KAVANAUGH: Humminahummina…

Let’s be clear. Senate Republicans eliminated the filibuster for Supreme Court nominees in the Gorsuch hearings, so Senate Democrats do not have enough votes to stop Kavanaugh’s confirmation. But Senate Democrats can make the confirmation hearings loud, long, and messy … and they should. Maybe, just maybe, public opinion will swing enough to convince Sens. Susan Collins (R-ME) and Lisa Murkowski (R-AK) to say “No.” But I’m not holding my breath.

Oh, and it turns out Kavanaugh is also yet another religious zealot:

Whether you agree with him or not — and many liberals do not — Judge Kavanaugh has been a steadfast and fearless supporter of religious liberty for decades. When he was in private practice in the 1990s, he chaired the Federalist Society’s Religious Liberty practice group and worked pro bono on cases defending religious freedom. He wrote pro bono amicus briefs defending religious believers in high-profile Supreme Court cases. He represented a synagogue pro bono in a local zoning dispute. He advocated for the selection of judges who protect religious liberty. And as a judge himself, his record of defending religious liberty is unparalleled. His dissenting opinion in Priests for Life v. HHS, where he concluded that the Obama administration’s contraceptive mandate violated the rights of religious organizations, was called “pure perfection” by one of the lawyers challenging the mandate.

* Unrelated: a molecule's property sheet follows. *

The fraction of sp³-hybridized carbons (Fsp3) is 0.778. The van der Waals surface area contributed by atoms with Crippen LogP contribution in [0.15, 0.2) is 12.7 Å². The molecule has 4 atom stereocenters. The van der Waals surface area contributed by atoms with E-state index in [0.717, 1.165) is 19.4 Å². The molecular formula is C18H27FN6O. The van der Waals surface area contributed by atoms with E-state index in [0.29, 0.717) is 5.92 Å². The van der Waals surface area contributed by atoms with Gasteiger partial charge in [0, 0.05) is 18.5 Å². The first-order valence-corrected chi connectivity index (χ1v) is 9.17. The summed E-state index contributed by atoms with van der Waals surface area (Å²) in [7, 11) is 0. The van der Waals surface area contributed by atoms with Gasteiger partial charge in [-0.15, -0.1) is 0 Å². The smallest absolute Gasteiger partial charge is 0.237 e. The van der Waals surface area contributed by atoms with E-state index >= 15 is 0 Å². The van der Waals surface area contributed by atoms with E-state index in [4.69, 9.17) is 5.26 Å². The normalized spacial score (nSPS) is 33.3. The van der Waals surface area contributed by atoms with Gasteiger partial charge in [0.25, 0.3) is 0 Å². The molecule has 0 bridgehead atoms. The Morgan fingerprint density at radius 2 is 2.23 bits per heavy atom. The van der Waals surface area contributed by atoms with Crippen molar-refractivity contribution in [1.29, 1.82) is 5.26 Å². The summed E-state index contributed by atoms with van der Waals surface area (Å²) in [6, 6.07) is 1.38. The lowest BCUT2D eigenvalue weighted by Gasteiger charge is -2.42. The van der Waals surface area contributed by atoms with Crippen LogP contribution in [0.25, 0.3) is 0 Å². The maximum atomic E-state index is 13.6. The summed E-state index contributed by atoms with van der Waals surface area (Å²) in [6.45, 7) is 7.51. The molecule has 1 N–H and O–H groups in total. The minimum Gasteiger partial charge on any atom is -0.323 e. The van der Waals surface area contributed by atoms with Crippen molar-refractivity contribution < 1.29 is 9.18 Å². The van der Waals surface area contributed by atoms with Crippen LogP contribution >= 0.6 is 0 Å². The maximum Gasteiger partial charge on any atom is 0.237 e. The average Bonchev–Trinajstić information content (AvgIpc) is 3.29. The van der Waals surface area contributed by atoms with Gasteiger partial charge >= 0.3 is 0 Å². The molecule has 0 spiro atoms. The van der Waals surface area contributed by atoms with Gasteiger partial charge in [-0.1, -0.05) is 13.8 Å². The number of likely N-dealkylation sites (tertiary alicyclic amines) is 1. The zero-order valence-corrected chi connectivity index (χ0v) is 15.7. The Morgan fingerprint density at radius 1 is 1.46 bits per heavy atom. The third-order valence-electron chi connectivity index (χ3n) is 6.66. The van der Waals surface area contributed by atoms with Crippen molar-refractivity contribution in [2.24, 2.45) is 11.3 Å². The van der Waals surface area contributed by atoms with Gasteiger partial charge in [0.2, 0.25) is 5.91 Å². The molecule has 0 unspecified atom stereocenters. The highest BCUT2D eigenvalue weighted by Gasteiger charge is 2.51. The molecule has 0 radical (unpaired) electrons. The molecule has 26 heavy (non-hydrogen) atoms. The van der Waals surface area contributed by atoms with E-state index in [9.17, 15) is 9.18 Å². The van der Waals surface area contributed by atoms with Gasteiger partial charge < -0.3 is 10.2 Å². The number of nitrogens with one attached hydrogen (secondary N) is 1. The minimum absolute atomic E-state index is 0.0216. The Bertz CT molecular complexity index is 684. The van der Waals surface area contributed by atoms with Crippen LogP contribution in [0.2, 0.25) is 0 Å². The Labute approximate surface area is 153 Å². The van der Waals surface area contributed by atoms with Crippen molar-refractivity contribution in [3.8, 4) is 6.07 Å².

By “religious liberty,” of course, they mean the “freedom” to impose one’s own religious beliefs on others. So somewhere down the road, we can look forward to a Supreme Court opinion like this:

Pious, Inc. v. Marcotte, et. al.

HISTORY: The petitioner is a business in California, where the respondents were employed. In May of 2019, the business owner walked into the company break room and heard the respondents discussing their birth control choices. The owner declared: “I will not have wanton sluts working here! You’re all fired!” and ordered security to escort them from the building.

The respondents filed an EEOC complaint and a federal lawsuit alleging discrimination on the basis of sex under Title VII of the 1964 Civil Rights Act. The EEOC found grounds for their lawsuit to continue, and the trial court found that the owner’s comments and actions were illegal discrimination. The petitioner appealed and the Ninth Circuit Court of Appeals upheld the trial court decision. We granted the owner’s petition for certiorari.

KAVANAUGH, J., for the majority: